This film premiered on-demand before its theatrical run. What's your opinion of that?
There's so much out there these days. You've got a minute to grab people's attention. So, I'll answer that question after we do this because it will be really interesting to see being on iTunes and all of those things builds an appetite for the movie theaters or saps it. I don't know.
You're in superhero movies and you're also a director of small films. We keep hearing the system is broken right now, but do you think it's broken?
To give you a really decisive answer: Yes and no [laughs]. Yes, it seems broken in that the film world, no one quite knows what it's going to be next. It's like The Thing and it won't quite turn into anything -- it looks like five different things at once. The focus with the studios is a lot of tent-poles.
And a lot of them do well. People like them.
It's why we go to theaters. It's so complicated because people have in their homes a 50-inch TV screen, and to watch an independent movie -- though you don't get the beautiful collective environment that I think is so important and special -- but you'll say, "Why don't I watch that at home? My screen is spectacular."
And no one is talking or on their phone.
Exactly ... and 'Avengers: Age of Ultron,' they want to go see in a theater. In a way, [VOD] levels the playing field. A small movie with recognizable actors like this that people are liking gets shared on a grassroots level and it makes it an exciting time.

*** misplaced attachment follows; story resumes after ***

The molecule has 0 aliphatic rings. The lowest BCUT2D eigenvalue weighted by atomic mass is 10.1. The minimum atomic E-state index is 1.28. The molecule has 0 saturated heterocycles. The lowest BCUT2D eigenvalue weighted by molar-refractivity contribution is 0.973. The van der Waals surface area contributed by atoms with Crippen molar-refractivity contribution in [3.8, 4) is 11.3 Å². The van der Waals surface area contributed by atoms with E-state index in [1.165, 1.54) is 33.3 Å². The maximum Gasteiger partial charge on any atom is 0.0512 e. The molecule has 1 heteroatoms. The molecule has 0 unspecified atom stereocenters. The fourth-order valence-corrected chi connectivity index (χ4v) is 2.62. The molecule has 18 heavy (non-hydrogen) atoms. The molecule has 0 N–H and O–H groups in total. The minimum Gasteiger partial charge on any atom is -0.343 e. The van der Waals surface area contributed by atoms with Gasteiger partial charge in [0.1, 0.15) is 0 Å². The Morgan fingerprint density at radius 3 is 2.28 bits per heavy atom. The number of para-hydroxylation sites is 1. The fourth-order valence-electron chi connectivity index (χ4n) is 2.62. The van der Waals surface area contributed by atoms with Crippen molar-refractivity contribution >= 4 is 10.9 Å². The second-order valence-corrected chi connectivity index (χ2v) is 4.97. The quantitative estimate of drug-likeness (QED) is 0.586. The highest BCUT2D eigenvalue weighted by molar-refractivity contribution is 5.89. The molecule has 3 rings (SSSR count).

One of the problems has been that we're not getting the VOD numbers like we do box office numbers, so we don't know how a movie is performing.
Why won't they release that?
It's not altogether clear.
This must add up to me not getting paid somehow.
You're probably right.
If anyone in the picture could be getting screwed, it's probably me. I'm dealing with it on every front: People watch 'Agents of S.H.I.E.L.D.' in huge numbers, they just don't always watch it live without pausing.
I'm in that category.
So am I, frankly. Even though I have to live tweet it! You know what I mean?
Looking back at this first season of 'Agents of S.H.I.E.L.D,' what do you feel worked and what didn't work?